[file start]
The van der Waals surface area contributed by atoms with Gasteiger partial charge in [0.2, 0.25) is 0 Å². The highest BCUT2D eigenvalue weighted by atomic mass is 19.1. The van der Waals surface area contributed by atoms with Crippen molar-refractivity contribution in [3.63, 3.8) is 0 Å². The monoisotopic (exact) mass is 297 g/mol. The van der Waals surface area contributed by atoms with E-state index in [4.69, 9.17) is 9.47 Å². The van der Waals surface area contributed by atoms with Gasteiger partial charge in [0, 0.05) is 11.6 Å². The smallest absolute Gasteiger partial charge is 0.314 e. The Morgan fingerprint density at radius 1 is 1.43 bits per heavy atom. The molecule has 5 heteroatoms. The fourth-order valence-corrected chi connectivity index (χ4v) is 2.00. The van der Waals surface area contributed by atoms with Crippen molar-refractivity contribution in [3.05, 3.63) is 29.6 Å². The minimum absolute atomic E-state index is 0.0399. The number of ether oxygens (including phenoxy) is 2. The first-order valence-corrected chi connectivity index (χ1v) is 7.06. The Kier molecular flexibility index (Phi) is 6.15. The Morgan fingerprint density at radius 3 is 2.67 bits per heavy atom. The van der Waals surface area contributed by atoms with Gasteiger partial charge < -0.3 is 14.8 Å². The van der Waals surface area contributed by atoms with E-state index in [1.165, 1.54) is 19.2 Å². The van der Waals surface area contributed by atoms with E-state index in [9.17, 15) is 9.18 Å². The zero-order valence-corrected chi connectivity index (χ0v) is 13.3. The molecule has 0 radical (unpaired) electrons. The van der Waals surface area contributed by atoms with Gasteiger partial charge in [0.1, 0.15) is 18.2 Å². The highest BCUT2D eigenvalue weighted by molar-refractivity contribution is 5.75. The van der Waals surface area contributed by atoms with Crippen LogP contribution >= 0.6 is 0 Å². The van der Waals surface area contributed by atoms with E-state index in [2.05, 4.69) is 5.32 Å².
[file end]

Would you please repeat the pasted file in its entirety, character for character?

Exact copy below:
The van der Waals surface area contributed by atoms with Gasteiger partial charge in [0.2, 0.25) is 0 Å². The highest BCUT2D eigenvalue weighted by atomic mass is 19.1. The van der Waals surface area contributed by atoms with Crippen molar-refractivity contribution in [3.63, 3.8) is 0 Å². The monoisotopic (exact) mass is 297 g/mol. The van der Waals surface area contributed by atoms with E-state index in [4.69, 9.17) is 9.47 Å². The van der Waals surface area contributed by atoms with Gasteiger partial charge in [0, 0.05) is 11.6 Å². The smallest absolute Gasteiger partial charge is 0.314 e. The Morgan fingerprint density at radius 1 is 1.43 bits per heavy atom. The molecule has 5 heteroatoms. The fourth-order valence-corrected chi connectivity index (χ4v) is 2.00. The van der Waals surface area contributed by atoms with Crippen molar-refractivity contribution in [3.05, 3.63) is 29.6 Å². The minimum absolute atomic E-state index is 0.0399. The number of ether oxygens (including phenoxy) is 2. The first-order valence-corrected chi connectivity index (χ1v) is 7.06. The Kier molecular flexibility index (Phi) is 6.15. The Morgan fingerprint density at radius 3 is 2.67 bits per heavy atom. The van der Waals surface area contributed by atoms with Gasteiger partial charge < -0.3 is 14.8 Å². The van der Waals surface area contributed by atoms with E-state index in [1.165, 1.54) is 19.2 Å². The van der Waals surface area contributed by atoms with E-state index in [9.17, 15) is 9.18 Å². The zero-order valence-corrected chi connectivity index (χ0v) is 13.3. The molecule has 0 radical (unpaired) electrons. The van der Waals surface area contributed by atoms with Gasteiger partial charge in [0.1, 0.15) is 18.2 Å². The highest BCUT2D eigenvalue weighted by molar-refractivity contribution is 5.75. The van der Waals surface area contributed by atoms with Crippen LogP contribution >= 0.6 is 0 Å². The van der Waals surface area contributed by atoms with E-state index in [2.05, 4.69) is 5.32 Å².